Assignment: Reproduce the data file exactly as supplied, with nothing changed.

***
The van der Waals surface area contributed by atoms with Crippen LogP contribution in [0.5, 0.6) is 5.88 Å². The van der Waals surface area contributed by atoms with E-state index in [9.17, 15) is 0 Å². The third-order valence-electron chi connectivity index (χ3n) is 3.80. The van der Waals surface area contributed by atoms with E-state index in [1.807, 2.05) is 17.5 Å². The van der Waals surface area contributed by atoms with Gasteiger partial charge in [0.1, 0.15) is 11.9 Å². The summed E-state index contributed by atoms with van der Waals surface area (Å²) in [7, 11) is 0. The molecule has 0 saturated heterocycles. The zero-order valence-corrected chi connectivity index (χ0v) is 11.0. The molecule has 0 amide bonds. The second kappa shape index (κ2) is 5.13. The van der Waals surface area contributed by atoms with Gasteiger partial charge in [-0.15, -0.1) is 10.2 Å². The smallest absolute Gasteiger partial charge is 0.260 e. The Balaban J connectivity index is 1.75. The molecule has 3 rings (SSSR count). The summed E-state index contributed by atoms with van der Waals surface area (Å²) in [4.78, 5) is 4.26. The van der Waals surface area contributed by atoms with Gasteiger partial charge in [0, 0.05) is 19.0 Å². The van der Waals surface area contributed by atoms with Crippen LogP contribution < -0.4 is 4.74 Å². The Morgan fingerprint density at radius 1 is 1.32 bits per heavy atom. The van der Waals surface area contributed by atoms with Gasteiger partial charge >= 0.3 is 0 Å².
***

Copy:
The van der Waals surface area contributed by atoms with Crippen LogP contribution in [0.5, 0.6) is 5.88 Å². The van der Waals surface area contributed by atoms with E-state index in [9.17, 15) is 0 Å². The third-order valence-electron chi connectivity index (χ3n) is 3.80. The van der Waals surface area contributed by atoms with E-state index in [1.807, 2.05) is 17.5 Å². The van der Waals surface area contributed by atoms with Gasteiger partial charge in [0.1, 0.15) is 11.9 Å². The summed E-state index contributed by atoms with van der Waals surface area (Å²) in [7, 11) is 0. The molecule has 0 saturated heterocycles. The zero-order valence-corrected chi connectivity index (χ0v) is 11.0. The molecule has 0 amide bonds. The second kappa shape index (κ2) is 5.13. The van der Waals surface area contributed by atoms with Gasteiger partial charge in [-0.15, -0.1) is 10.2 Å². The smallest absolute Gasteiger partial charge is 0.260 e. The Balaban J connectivity index is 1.75. The molecule has 3 rings (SSSR count). The summed E-state index contributed by atoms with van der Waals surface area (Å²) in [4.78, 5) is 4.26. The van der Waals surface area contributed by atoms with Gasteiger partial charge in [0, 0.05) is 19.0 Å². The van der Waals surface area contributed by atoms with Crippen LogP contribution < -0.4 is 4.74 Å². The Morgan fingerprint density at radius 1 is 1.32 bits per heavy atom. The van der Waals surface area contributed by atoms with Gasteiger partial charge >= 0.3 is 0 Å².